Unravelling the photophysics of quantum dot/molecule hybrids

3 minute read

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Triplet-fusion upconversion is a rising strategy that harnesses spin-dependent molecular interactions to transform pairs of long-wavelength (i.e. ‘red’) photons into high-energy (i.e. ‘blue’) light in situ.

Key research advances over the last decade are accelerating the push towards applications. For instance, the ability to convert infrared light to visible wavelengths could enhance the efficiency of solar cells. The ability to selectively transform low-intensity, photochemically inert red light into bond-breaking blue photons could also enhance the volumetric 3D printing schemes that seek to accelerate the mass-customized fabrication of lightweight plastic components.

At the core of any triplet-fusion upconversion system are spin-triplet excitons - molecular excitations that are best generated indirectly via energy transfer from a triplet sensitizer with strong optical absorption.

Particularly, a powerful opportunity exists to create all-in-one hybrid architectures for triplet fusion upconversion by functionalizing the surface of colloidal quantum dots with conjugated molecules, oligomers, and polymers.

The next frontier is to chart, understand, and shape the complex energy and charge flows between the band-edge states of the quantum dot, carrier traps that form via dynamic reconstruction on the nanocrystal surface, and the allowed orbitals of the exciton-accepting molecules that decorate the surface.

In partnership with subject experts working within the Collaboration Centre for Green Energy Materials (CC-GEM) between U of T and the National Research Council of Canada, this will lead to the development of fundamental knowledge to advance the target applications, particularly developing upconverting photo-initiators for volumetric 3D printing.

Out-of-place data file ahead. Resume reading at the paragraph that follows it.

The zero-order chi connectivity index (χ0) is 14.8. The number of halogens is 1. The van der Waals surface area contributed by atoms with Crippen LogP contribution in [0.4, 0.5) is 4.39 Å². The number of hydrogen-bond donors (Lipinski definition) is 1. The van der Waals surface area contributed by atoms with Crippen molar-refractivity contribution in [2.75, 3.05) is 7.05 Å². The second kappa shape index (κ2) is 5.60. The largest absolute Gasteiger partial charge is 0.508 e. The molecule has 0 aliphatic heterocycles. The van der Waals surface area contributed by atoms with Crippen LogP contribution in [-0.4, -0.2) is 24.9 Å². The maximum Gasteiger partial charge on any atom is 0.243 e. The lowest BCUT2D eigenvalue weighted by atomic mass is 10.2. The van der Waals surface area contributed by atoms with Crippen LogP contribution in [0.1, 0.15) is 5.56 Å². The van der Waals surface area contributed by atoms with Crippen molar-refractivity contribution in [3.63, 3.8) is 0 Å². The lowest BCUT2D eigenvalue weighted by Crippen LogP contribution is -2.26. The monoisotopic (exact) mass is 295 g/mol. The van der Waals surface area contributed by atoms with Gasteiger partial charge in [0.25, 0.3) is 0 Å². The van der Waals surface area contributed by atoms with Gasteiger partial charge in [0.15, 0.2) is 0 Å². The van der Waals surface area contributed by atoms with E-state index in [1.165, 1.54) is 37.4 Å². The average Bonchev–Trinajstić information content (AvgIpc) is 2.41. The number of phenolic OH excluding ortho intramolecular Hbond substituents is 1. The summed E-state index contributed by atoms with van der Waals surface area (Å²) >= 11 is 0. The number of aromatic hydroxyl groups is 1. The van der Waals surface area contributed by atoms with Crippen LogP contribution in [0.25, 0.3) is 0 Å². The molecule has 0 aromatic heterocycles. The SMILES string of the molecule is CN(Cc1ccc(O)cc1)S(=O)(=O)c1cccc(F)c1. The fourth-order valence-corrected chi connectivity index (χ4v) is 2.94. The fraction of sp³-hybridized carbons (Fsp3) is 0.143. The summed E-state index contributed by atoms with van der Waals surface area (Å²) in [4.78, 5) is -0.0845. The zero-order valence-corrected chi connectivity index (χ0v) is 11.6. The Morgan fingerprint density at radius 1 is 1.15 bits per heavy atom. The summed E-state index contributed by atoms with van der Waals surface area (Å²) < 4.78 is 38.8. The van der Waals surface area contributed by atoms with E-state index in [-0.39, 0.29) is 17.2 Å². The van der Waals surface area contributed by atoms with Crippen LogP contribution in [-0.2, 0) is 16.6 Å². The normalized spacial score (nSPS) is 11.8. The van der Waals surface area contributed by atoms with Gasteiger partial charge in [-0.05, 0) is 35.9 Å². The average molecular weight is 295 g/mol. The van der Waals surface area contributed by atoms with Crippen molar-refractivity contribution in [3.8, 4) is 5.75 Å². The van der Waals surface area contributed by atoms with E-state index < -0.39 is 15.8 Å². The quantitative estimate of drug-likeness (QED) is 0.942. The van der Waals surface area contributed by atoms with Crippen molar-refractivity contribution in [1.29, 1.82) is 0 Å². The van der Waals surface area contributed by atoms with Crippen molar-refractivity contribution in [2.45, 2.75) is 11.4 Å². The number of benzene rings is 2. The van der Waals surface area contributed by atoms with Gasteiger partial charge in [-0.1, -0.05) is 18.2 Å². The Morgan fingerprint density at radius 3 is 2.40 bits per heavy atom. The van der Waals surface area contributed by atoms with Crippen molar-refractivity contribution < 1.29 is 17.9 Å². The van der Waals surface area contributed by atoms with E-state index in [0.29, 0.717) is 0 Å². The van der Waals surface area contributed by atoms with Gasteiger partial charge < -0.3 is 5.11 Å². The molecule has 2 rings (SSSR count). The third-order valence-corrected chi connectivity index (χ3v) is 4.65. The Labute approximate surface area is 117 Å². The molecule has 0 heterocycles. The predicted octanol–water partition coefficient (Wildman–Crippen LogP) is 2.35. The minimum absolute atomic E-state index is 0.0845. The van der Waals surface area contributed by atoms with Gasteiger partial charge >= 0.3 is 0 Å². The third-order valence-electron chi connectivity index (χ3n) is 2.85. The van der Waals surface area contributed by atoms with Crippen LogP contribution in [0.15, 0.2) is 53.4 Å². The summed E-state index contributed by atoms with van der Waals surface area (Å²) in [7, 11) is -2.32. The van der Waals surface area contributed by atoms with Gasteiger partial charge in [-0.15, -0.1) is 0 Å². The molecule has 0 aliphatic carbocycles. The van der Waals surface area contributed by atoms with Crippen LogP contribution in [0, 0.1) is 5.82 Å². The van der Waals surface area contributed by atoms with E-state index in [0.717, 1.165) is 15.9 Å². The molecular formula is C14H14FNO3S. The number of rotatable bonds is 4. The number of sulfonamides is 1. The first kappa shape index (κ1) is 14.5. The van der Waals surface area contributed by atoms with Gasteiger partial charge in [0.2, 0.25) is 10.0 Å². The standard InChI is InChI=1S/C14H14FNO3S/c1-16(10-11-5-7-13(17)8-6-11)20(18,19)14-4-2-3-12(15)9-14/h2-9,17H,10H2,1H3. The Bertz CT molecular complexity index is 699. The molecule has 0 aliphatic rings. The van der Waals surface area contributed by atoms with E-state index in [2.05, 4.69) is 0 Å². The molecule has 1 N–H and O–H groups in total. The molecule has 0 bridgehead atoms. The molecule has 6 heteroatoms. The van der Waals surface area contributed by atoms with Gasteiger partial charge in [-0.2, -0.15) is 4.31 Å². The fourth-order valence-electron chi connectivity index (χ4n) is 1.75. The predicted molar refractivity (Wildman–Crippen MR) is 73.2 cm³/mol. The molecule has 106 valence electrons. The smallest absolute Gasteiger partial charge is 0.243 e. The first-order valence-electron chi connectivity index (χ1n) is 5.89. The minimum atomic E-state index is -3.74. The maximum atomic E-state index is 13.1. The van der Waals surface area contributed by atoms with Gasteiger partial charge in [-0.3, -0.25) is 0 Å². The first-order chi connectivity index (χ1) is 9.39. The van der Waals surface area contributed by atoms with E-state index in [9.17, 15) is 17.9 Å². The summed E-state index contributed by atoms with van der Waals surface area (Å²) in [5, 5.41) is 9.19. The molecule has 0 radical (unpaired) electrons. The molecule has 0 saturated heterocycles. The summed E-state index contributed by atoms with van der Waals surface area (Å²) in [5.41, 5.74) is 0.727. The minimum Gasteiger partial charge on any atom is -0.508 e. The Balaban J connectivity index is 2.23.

Project goals

The goals of this project are to:

  1. Design and synthesize a suite of functionalized nanocrystals that can allow for controlled studies of electron, hole, and energy transfer within the hybrid system
  2. Develop critical measurements to track the photophysical dynamics of carrier trapping and charge/energy transfer across their natural, widely ranging timescales to reveal the underlying photophysics, and guide the design of the next generation of self-assembled architectures to achieve electronic passivation of the nanocrystal surface while enabling effective functionalization with purpose-built molecules
  3. Develop improved nanocrystal-sensitized triplet-fusion architectures for use in volumetric 3D printing.

Supervision team

*Click on the researcher's name above to learn more about their publication and grant successes.

Who we are looking for

We are seeking a PhD candidate with the following skills:

  • Demonstrated experience in the field of nanocrystal synthesis
  • Demonstrated ability to gain proficiency in optical spectroscopy techniques and data analysis
  • Demonstrated ability to work independently and as a member of a team.
  • Demonstrated skills in time and project management research organisation, time management and ability to work to priorities.
  • Demonstrated ability to write research reports or other publications to a publishable standard (even if not published to date)
  • Excellent written and oral communication skills.
  • Demonstrated problem-solving abilities.

Further details

The PhD candidate will benefit from the combined expertise of the project supervisors, and the embedding into two research environments.

Professor Trevor Smith at the University of Melbourne will contribute expertise in ultrafast laser spectroscopy. Assistant Professor Mark B Wilson at the University of Toronto will contribute expertise in the synthesis of molecularly functionalized nanocrystals.

This PhD project will be based at the University of Toronto with a minimum 12-month stay at the University of Melbourne.

The candidate will be enrolled in the PhD program at the Department of Chemistry at the University of Toronto, and in the PhD program at the School of Chemistry at the University of Melbourne.

To apply for this joint PhD opportunity, and to view the entry requirements, visit How to apply.

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